Crafting a New Experience

Aaron Brothers uses big data to help develop new prototype

Framing and arts supplies retailer Aaron Brothers is reinventing its stores with a new design that celebrates artistic expression and the creative process. The space, which has an urban, modern look, recalls an artist's loft and is set up to provide shoppers with all the tools they need to make better-informed decisions.

The store features three distinct zones that call out the brand's core categories: do-it-yourself framing, custom framing and art supplies. The Frame Workshop offers a hands-on experience: Customers can bring in their photos and artwork, choose a frame, a mat and then assemble everything on-site. The ready-made frames are arranged by finish and size and displayed on a sliding panel system. A "Use Our Wall" section allows shoppers to compose frame groupings that can be recreated at home.

The Custom Framing area offers private consultation areas for custom jobs. It also has a window into the professional frame shop.

A Southern California-inspired, colorful wall mural draws customers back into the space, where art supplies are housed in the new Art District, which houses everything artists might need. The space includes a Brush Bar, where brushes are organized by paint medium.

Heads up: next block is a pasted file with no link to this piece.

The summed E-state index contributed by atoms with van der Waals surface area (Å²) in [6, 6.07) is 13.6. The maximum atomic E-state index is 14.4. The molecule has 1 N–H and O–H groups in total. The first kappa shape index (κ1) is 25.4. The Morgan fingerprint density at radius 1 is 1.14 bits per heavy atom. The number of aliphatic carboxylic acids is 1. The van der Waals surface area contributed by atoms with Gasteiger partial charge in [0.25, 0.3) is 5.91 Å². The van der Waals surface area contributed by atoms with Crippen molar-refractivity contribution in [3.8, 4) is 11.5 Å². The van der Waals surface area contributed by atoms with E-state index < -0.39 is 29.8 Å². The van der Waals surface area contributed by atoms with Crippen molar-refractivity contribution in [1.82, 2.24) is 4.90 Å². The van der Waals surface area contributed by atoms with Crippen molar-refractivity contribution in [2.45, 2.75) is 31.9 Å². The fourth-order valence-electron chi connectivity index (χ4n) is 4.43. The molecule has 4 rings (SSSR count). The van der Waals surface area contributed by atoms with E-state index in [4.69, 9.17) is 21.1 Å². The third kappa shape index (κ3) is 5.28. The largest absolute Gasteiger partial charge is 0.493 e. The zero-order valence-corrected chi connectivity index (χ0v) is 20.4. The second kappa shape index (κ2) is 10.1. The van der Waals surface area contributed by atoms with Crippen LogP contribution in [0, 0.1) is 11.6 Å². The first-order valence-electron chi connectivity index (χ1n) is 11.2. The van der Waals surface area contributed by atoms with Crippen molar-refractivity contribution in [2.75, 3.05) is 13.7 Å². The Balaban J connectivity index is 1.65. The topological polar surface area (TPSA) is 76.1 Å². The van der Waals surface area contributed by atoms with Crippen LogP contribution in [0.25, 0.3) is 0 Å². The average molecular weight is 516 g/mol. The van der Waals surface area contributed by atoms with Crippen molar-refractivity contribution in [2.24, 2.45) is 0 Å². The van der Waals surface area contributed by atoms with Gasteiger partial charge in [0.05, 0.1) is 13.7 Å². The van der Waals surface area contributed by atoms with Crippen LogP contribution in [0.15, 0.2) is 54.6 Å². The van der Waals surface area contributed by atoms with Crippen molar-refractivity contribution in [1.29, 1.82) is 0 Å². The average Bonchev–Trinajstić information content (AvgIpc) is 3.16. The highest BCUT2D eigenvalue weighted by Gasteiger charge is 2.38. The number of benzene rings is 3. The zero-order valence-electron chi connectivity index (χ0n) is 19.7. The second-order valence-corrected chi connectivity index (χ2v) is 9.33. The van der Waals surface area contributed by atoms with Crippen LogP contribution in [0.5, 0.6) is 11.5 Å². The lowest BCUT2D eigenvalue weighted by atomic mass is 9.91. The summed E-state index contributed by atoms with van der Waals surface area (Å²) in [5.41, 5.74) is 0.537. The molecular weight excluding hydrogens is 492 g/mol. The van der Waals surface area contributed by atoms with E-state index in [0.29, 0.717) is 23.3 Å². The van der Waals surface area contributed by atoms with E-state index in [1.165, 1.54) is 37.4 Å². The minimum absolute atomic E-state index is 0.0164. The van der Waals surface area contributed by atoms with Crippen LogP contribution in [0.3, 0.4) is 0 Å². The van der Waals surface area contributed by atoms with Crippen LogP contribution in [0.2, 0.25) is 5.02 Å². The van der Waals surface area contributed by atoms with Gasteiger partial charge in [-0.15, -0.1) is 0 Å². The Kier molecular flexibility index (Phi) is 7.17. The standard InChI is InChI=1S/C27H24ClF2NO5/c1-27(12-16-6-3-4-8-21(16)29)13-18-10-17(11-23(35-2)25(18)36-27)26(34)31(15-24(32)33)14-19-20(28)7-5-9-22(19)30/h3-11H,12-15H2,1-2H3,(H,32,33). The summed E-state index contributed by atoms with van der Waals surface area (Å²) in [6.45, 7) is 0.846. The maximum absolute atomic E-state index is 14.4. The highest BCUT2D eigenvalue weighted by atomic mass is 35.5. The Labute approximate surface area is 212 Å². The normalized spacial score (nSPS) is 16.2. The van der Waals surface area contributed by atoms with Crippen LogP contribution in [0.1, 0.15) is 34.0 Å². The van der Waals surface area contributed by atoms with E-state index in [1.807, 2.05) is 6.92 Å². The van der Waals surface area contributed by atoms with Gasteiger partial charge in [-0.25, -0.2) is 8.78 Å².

Aaron Brothers worked closely with Chute Gerdeman, Columbus, Ohio, in developing its new store experience. The chain applied a new quantitative research tool developed by Chute Gerdeman, called CG Fusion, that combines customer and financial data, resulting in a clearer picture of how a retailer can most effectively respond to changing customer needs.

Aaron Brothers applied the tool to identify what categories offered the best growth potential from existing customers — and who the most vulnerable competitors were in those categories. The resulting data led the chain to expand two strong categories, including art supplies, which were also given a more prominent position in the store. Gifts, which had previously been made up of mostly impulse items at the cashwrap, were also given a dedicated area with upgraded fixtures for jewelry and accessories. The data also led Aaron to maintain core categories and edit assortments in categories that offered less opportunity.

According to Chute Gerdeman, looking only at sales data would have pointed the chain in the wrong direction. Instead, CG Fusion helped Aaron Brothers determine where its core customers wanted the retailer to go. And it supported the recommendations with monetized options.

To date, Aaron Brothers has rolled out the new design in West Hollywood, Woodland Hills, Irvine, and Hermosa Beach (all in California), with more on the way.

"The new stores have far exceeded our financial expectations," said Jim King, CEO, Aaron Brothers, which is owned by Michaels Stores.

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